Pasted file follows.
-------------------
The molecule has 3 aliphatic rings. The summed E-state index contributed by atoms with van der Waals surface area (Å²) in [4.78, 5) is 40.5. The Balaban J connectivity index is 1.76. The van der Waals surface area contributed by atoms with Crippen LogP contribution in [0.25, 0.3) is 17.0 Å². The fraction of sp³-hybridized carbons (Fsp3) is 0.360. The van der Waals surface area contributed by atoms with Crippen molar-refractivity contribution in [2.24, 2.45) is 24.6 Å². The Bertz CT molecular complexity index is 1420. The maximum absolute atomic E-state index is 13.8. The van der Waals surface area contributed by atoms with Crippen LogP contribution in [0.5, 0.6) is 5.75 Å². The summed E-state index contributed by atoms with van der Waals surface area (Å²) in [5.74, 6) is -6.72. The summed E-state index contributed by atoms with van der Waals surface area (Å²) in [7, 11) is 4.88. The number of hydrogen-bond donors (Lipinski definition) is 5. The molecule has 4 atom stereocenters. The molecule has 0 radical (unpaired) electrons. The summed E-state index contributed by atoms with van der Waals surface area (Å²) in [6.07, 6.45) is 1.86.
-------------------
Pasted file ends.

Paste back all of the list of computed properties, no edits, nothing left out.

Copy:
The molecule has 3 aliphatic rings. The summed E-state index contributed by atoms with van der Waals surface area (Å²) in [4.78, 5) is 40.5. The Balaban J connectivity index is 1.76. The van der Waals surface area contributed by atoms with Crippen LogP contribution in [0.25, 0.3) is 17.0 Å². The fraction of sp³-hybridized carbons (Fsp3) is 0.360. The van der Waals surface area contributed by atoms with Crippen molar-refractivity contribution in [2.24, 2.45) is 24.6 Å². The Bertz CT molecular complexity index is 1420. The maximum absolute atomic E-state index is 13.8. The van der Waals surface area contributed by atoms with Crippen LogP contribution in [0.5, 0.6) is 5.75 Å². The summed E-state index contributed by atoms with van der Waals surface area (Å²) in [5.74, 6) is -6.72. The summed E-state index contributed by atoms with van der Waals surface area (Å²) in [7, 11) is 4.88. The number of hydrogen-bond donors (Lipinski definition) is 5. The molecule has 4 atom stereocenters. The molecule has 0 radical (unpaired) electrons. The summed E-state index contributed by atoms with van der Waals surface area (Å²) in [6.07, 6.45) is 1.86.